Tourism in Paris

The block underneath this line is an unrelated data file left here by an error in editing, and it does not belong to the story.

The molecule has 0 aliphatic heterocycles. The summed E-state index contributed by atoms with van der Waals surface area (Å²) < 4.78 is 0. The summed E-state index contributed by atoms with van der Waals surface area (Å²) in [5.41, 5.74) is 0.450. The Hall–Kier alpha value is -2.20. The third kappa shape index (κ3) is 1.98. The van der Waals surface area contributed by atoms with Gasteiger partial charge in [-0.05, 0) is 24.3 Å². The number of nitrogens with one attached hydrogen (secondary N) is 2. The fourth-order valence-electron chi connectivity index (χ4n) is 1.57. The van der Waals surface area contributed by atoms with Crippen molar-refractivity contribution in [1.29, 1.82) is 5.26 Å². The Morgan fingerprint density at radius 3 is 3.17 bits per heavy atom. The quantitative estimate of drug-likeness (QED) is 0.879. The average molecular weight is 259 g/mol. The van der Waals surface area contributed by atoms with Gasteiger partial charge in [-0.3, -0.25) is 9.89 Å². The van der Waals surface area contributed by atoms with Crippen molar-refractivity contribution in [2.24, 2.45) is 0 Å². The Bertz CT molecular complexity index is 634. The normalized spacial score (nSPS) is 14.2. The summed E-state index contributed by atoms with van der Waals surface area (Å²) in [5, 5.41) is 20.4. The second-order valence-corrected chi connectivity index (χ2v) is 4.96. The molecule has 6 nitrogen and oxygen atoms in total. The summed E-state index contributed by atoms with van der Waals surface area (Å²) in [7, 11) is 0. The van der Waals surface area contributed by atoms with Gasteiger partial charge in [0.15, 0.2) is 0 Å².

Tourism in Paris is a major income source. In 2018, 17.95 million tourists visited her region. The top reasons to come are shopping; the city is the largest Airbnb market in the world. Top sights: Notre Dame, Disneyland Paris, Sacre Coeur, Versailles Palace, the Louvre Museum, the Eiffel Tower, Centre Pompidou, Musee d'Orsay. In the Paris region, the largest numbers of foreign tourists came in order from Britain, the United States, Italy and Canada. In 2012, 263,212 salaried workers in the city of Paris, or 18.4 percent of the total number, were engaged in tourism-related sectors. In 2014 visitors to Paris spent 17 billion dollars, the third highest sum globally after London and New York; the Eiffel Tower is acknowledged as the universal symbol of France. It was designed by Émile Nouguier and Maurice Koechlin. In March 1885 Gustave Eiffel, known as a successful iron engineer, submitted a plan for a tower to the French Ministre du Commerce et de l'Industrie, he entered a competition for students studying at the university.